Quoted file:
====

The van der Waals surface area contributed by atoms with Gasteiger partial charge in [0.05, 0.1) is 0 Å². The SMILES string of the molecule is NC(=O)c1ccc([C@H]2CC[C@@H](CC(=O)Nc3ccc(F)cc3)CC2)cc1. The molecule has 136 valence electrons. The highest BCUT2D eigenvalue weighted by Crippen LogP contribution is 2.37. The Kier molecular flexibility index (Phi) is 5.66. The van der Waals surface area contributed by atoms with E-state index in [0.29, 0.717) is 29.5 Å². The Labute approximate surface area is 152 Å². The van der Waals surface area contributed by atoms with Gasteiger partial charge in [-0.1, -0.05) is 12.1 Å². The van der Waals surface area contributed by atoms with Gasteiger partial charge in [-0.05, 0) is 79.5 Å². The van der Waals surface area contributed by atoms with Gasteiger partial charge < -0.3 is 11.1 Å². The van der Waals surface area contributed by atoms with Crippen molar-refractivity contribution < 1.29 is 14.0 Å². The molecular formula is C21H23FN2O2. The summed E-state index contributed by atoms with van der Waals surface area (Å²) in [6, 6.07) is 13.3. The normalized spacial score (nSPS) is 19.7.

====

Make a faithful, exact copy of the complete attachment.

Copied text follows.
The van der Waals surface area contributed by atoms with Gasteiger partial charge in [0.05, 0.1) is 0 Å². The SMILES string of the molecule is NC(=O)c1ccc([C@H]2CC[C@@H](CC(=O)Nc3ccc(F)cc3)CC2)cc1. The molecule has 136 valence electrons. The highest BCUT2D eigenvalue weighted by Crippen LogP contribution is 2.37. The Kier molecular flexibility index (Phi) is 5.66. The van der Waals surface area contributed by atoms with E-state index in [0.29, 0.717) is 29.5 Å². The Labute approximate surface area is 152 Å². The van der Waals surface area contributed by atoms with Gasteiger partial charge in [-0.1, -0.05) is 12.1 Å². The van der Waals surface area contributed by atoms with Gasteiger partial charge in [-0.05, 0) is 79.5 Å². The van der Waals surface area contributed by atoms with Gasteiger partial charge < -0.3 is 11.1 Å². The van der Waals surface area contributed by atoms with Crippen molar-refractivity contribution < 1.29 is 14.0 Å². The molecular formula is C21H23FN2O2. The summed E-state index contributed by atoms with van der Waals surface area (Å²) in [6, 6.07) is 13.3. The normalized spacial score (nSPS) is 19.7.